Pressed for actual results, Michael Ward responded “Through Raytheon’s Industry Development Unit, 74 Australian SME’s have been actively engaged in 85 opportunities and marketing activities across 18 major programs and 27 commodity and technology areas with Raytheon businesses globally. Through the IDU’s global supply chain activities 34 contracts have been awarded to Australian SME’s worth a combined total of A$191 million.

“These contracts have covered a wide diversity of technologies, including advanced radar electronics for F/A- 18 aircraft, precision metals manufacturing for high-end missile applications, missile warhead modelling applications, biometric security applications, high-end electronic oscillators for advanced air-defence and surveillance applications, data and cyber security applications, and advanced computer operator consoles”.


When Chris Jenkins, Thales Australia’s CEO, was asked by APDR about the importance of their support for local industry he responded: “As one of Australia’s leading defence companies, we are committed to ensuring a viable defence industry in this country. The GSC program is a valuable Defence initiative that not only contributes to providing and securing a level of sustainable business opportunities for SMEs, but also demonstrates the competitiveness of Australian industry in the global context. This is not only good for them, but also ensures that Australia has a wide variety of capable, agile and highly skilled suppliers ready to deliver vital, cost-effective capabilities to the DMO and ADF. This diversity and depth is crucial at a time of increasing global uncertainties and geopolitical challenges.”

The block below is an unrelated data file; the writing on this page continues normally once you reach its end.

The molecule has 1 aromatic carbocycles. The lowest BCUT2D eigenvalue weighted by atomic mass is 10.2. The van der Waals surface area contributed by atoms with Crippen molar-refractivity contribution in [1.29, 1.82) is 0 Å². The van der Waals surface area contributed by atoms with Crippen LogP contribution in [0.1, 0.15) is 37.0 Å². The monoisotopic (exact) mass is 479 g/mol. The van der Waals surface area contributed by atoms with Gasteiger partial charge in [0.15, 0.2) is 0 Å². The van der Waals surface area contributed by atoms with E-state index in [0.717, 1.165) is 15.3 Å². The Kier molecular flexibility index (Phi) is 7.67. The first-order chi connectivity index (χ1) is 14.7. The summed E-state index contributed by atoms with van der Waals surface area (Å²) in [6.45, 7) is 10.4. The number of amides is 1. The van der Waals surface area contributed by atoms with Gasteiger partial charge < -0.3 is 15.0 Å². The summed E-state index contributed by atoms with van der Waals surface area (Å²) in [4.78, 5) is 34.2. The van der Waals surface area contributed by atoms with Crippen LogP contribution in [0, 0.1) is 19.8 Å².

Thales has been active in promoting Australian defence SMEs in the global market, for instance by organising SME visits to other Thales companies in France, the UK and the US. Thales supported SME presence at all recent Team Australia events to Paris, Farnborough, Middle East, DSEI, ADM conference, Manufacturing Week, Pacific 2012, and the Land Warfare conference.

A key aspect of Thales’s overseas work with Australian SMEs is to facilitate meetings with potential buyers and especially to put technical staff of the SME in touch with the technical staff of the prospective buyer, ensuring the company is in the right place at the right time. Their ideal is to help an SME acquire an initial contract which will grow over time with repeat business.

There have been a number of opportunities facilitated which are currently confidential, but many (non-vehicles) opportunities have resulted in contracts, while other opportunities are progressing. One example involves PHM Technology from Melbourne – Thales funded a trial of the MADe product in the UK, leading to the potential for contract award in Australia and Europe down the line. Discussions are ongoing.

This work with SMEs builds on previous and ongoing relationships with suppliers for projects beyond those directly linked to the GSC Program. For example, Thales is well-known for its Bushmaster protected mobility vehicle which has been credited with saving many Australian soldiers’ lives in Afghanistan. 2261 line items are required for the Bushmaster, coming from the 120+ suppliers who are involved. 80% by value of the Bushmaster is sourced from within Australia. Although orders for the Bushmaster have slowed, the company is working towards a potential purchase contract for $1.4 billion worth of Hawkei light protected vehicles, due for completion in 2015.

One important pointer to Thales’s concern for its SME suppliers is the pattern of ordering that they place for Bushmaster components. A spokeman said “Once a production cycle is running, lead times are factored into the production cycle and the order pipeline for continuous production. We continue to work with our supply partners to reduce the production and shipping lead times for these items. Our overall approach is to balance the supply chain timelines, economics of the order and shipment quantities from our suppliers with our own production schedules to get the optimum production throughput and cost model for that particular component.”